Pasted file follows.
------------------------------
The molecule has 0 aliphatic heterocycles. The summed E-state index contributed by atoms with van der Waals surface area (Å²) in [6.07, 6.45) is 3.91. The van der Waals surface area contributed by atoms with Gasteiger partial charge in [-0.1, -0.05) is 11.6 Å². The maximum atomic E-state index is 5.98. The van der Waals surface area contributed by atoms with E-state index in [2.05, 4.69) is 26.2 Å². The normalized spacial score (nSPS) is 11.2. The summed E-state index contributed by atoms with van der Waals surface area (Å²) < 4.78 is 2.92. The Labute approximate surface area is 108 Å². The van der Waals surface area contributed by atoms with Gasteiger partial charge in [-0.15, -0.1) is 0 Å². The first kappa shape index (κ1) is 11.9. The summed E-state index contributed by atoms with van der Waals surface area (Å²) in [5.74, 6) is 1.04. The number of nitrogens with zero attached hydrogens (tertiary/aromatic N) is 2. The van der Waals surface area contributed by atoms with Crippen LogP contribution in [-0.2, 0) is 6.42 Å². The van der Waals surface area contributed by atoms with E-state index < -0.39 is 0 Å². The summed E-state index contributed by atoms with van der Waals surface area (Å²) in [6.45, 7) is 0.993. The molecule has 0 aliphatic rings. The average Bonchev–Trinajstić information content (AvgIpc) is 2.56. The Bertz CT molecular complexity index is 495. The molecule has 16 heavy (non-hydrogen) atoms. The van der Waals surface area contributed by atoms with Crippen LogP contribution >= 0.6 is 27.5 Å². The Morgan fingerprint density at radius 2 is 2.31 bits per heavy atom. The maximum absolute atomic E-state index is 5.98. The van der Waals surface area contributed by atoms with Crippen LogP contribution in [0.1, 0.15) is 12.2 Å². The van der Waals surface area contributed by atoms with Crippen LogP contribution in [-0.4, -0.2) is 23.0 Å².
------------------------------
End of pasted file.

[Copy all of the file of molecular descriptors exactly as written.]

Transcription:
The molecule has 0 aliphatic heterocycles. The summed E-state index contributed by atoms with van der Waals surface area (Å²) in [6.07, 6.45) is 3.91. The van der Waals surface area contributed by atoms with Gasteiger partial charge in [-0.1, -0.05) is 11.6 Å². The maximum atomic E-state index is 5.98. The van der Waals surface area contributed by atoms with E-state index in [2.05, 4.69) is 26.2 Å². The normalized spacial score (nSPS) is 11.2. The summed E-state index contributed by atoms with van der Waals surface area (Å²) < 4.78 is 2.92. The Labute approximate surface area is 108 Å². The van der Waals surface area contributed by atoms with Gasteiger partial charge in [-0.15, -0.1) is 0 Å². The first kappa shape index (κ1) is 11.9. The summed E-state index contributed by atoms with van der Waals surface area (Å²) in [5.74, 6) is 1.04. The number of nitrogens with zero attached hydrogens (tertiary/aromatic N) is 2. The van der Waals surface area contributed by atoms with Crippen LogP contribution in [-0.2, 0) is 6.42 Å². The van der Waals surface area contributed by atoms with E-state index < -0.39 is 0 Å². The summed E-state index contributed by atoms with van der Waals surface area (Å²) in [6.45, 7) is 0.993. The molecule has 0 aliphatic rings. The average Bonchev–Trinajstić information content (AvgIpc) is 2.56. The Bertz CT molecular complexity index is 495. The molecule has 16 heavy (non-hydrogen) atoms. The van der Waals surface area contributed by atoms with Crippen LogP contribution >= 0.6 is 27.5 Å². The Morgan fingerprint density at radius 2 is 2.31 bits per heavy atom. The maximum absolute atomic E-state index is 5.98. The van der Waals surface area contributed by atoms with Crippen LogP contribution in [0.1, 0.15) is 12.2 Å². The van der Waals surface area contributed by atoms with Crippen LogP contribution in [-0.4, -0.2) is 23.0 Å².